Secular Ethics, Embodied Cognitive Logics, and Education


  • Brendan R. Ozawa-de Silva Life University


compassion, contemplative practice, education, embodiment, grounded cognition, meditation, psychology, secular ethics


The Dalai Lama’s model of secular ethics not only makes possible an understanding of contemplative practices within a wider ethical framework, but also helps to illuminate the important question of the relationship between contemplative practices and the religions within which they developed. This article explores that question and proposes an approach to the study of contemplative practices that examines the diachronic and synchronic relationships among embodied cognitive states and the “embodied cognitive logics” inherent in the theories and practices of contemplative traditions. Since secular ethics looks to common experience, common sense, and scientific findings, rather than metaphysics or religion, to ground ethical virtues and decision-making, recognizing that such virtues and prosocial emotions correspond to common embodied psychological realities can help us to understand how we can implement practices that enhance such virtues in secular educational settings.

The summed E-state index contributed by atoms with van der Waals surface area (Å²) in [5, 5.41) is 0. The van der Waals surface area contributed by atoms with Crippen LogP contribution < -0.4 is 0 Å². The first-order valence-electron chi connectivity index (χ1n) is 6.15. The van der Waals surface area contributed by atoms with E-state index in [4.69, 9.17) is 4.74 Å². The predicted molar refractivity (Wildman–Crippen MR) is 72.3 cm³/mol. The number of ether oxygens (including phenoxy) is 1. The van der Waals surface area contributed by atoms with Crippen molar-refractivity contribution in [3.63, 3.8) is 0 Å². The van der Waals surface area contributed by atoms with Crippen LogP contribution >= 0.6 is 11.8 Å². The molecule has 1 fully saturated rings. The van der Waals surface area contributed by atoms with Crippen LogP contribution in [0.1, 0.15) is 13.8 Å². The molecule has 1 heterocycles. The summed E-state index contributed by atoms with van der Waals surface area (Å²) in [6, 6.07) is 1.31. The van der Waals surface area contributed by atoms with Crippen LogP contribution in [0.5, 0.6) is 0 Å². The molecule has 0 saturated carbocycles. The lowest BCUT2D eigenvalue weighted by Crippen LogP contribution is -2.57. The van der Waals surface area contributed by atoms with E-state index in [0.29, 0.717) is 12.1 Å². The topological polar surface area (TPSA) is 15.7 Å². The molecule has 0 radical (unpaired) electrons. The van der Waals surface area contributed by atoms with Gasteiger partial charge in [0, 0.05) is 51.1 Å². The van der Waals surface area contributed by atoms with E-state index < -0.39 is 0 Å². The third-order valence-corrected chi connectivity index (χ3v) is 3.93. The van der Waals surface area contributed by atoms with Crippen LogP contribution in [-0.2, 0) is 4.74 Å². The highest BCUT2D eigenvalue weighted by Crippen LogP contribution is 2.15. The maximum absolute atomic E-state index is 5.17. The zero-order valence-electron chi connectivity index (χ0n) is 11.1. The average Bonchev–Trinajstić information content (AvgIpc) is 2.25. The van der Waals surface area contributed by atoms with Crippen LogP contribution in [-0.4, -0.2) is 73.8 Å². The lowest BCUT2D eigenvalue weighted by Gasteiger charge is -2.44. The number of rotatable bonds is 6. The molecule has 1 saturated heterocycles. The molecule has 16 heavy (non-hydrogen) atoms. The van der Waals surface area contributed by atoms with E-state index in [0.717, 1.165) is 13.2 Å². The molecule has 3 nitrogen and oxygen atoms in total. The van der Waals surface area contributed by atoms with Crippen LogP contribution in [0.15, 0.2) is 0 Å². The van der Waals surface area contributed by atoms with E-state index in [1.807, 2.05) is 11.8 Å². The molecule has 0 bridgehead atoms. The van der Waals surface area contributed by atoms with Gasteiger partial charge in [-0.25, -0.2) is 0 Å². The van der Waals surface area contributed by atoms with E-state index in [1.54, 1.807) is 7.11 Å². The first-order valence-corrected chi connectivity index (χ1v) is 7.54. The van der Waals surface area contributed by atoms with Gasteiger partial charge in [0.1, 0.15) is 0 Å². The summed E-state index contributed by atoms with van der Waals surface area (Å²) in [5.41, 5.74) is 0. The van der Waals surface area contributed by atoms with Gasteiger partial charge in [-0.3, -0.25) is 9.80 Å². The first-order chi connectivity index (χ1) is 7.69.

Author Biography

Brendan R. Ozawa-de Silva, Life University

BRENDAN OZAWA-DE SILVA is Associate Professor of Psychology at Life University in Marietta, Georgia, Associate Director for Buddhist Studies and Practice at Drepung Loseling Monastery in Atlanta, Georgia, and a Research Fellow for the Emory-Tibet Partnership, Emory University. He received his M.Phil. and doctorate (D.Phil.) from Oxford University, a Master of Theological Studies from Boston University, and is scheduled to complete a second doctorate in Religious Studies at Emory University in 2014. As one of the lead meditation instructors for the Cognitively-Based Compassion Training (CBCT) research program at Emory, he has worked to bring compassion training into elementary schools, foster care, and the prison system in Georgia. He has published recent articles on the mind/body relationship in Tibetan Buddhism and Tibetan medicine, the secularization and scientific study of contemplative practices, the evaluation of compassion meditation in school settings, and suicide and mental health in Japan.


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